The Conservation Law Foundation on Thursday urged NOAA Fisheries to implement emergency measures to ban all recreational and commercial fishing for Atlantic cod and institute contingencies for large area closures until the beleaguered fishery is rebuilt.
In a formal petition delivered Thursday to the Greater Atlantic Regional Fisheries Office in Gloucester and the Washington office of Commerce Secretary Wilbur Ross, the CLF said cod stocks in the Gulf of Maine and on Georges Bank remain overfished and with overfishing still occurring. It laid the blame directly at the feet of NOAA Fisheries and the New England Fishery Management Council.
“According to the most recent stock assessment, not only are both Atlantic cod stocks — Gulf of Maine cod and Georges Bank cod — overfished with overfishing still occurring, but the current scientific understanding reveals that they have been subject to overfishing for decades and all attempts to rebuild the stocks as required by law have failed,” CLF said in its petition. “The best scientific information available shows that GOM cod has been subject to overfishing since 1982 and overfished in all but two years. Georges Bank cod fares no better.”
The CLF petition also seeks 100% at-sea monitoring aboard all commercial groundfish trips. It said the prohibition on directed commercial and recreational fishing for Atlantic cod would include large area closures once the groundfish fleet hit its cod bycatch limit.
It implied the impact on the Northeast multispecies groundfish fleet would be at least partially offset by prioritizing bycatch allocations to commercial groundfish vessels and by ensuring bycatch “during the closure of the directed fishery will not count towards future potential sector contributions.”
Jackie Odell, executive director of the Gloucester-based Northeast Seafood Coalition, said the petition further reflects the problems with the science currently used in the stock assessments used to develop catch limits.
“We need a more productive discussion about what we’re missing in the science used in the stock assessments to really reconcile what our guys are seeing on the water with what the assessments are saying,” Odell said. “That is something we’ve been working on for some time and we would love to have CLF join us at the table.”
The CLF petition seeks “area closures to protect all identified Atlantic cod spawning locations and favorable habitat for juvenile and adult cod,” as well as groundfish gear modifications to reduce cod bycatch. It also calls for “additional measures in the recreational fisheries” to further reduce Atlantic cod catch.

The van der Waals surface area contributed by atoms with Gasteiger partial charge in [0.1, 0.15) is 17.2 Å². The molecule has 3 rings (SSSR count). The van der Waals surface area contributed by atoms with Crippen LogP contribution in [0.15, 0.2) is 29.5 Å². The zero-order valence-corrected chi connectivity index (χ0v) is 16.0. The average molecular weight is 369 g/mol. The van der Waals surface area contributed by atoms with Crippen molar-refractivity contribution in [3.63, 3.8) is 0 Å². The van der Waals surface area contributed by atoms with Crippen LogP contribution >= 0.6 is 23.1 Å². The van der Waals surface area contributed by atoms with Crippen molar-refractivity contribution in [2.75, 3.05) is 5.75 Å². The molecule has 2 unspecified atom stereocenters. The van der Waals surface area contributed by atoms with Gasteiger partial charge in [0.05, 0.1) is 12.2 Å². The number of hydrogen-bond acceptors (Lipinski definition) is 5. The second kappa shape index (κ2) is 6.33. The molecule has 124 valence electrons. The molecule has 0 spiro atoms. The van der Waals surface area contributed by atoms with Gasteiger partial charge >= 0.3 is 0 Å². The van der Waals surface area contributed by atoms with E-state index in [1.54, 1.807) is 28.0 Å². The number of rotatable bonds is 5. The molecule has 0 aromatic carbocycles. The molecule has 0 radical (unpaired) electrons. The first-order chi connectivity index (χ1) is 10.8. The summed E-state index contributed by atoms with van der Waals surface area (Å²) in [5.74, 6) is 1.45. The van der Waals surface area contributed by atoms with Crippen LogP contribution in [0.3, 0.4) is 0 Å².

“These measures are intended to reduce catch of Atlantic cod, improve productivity and increase recruitment by restoring a normalized age-structure to the population, increasing spawning success of adult cod and increasing the survival and growth of juvenile cod,” CLF stated in its petition.
The New England Fishery Management Council recently approved measures that would reduce the allowable catch of Georges Bank cod by 32% and the allowable catch of Gulf of Maine cod by 24%. NOAA Fisheries is still reviewing the proposed measures.
But clearly the CLF doesn’t believe those measures go nearly far enough.
It accused the council of deferring to “short-term economic interests” and ignoring scientific concerns in its rule making. It charged the council has set catch limits using inaccurate catch data and “an arbitrary control rule process that does not reliably end overfishing.” It also said the council relies on “overly optimistic interpretations of stock assessment models” that underestimate fishing mortality and overestimate stock biomass.
“As the legally responsible party, (NOAA Fisheries) has repeatedly approved the council’s risk-prone recommendations, notwithstanding the failure of these conservation and management measures to achieve core statuary objectives,” the CLF stated in its petition. “Making matters worse, (NOAA Fisheries) has neither adequately monitored the fishery (leading to unlawful discarding and unreliable catch data), protected necessary habitat (diminishing the species’s ability to rebuild), not accounted for the impacts of climate change.”
Contact Sean Horgan at 978-675-2714, or firstname.lastname@example.org. Follow him on Twitter at @SeanGDT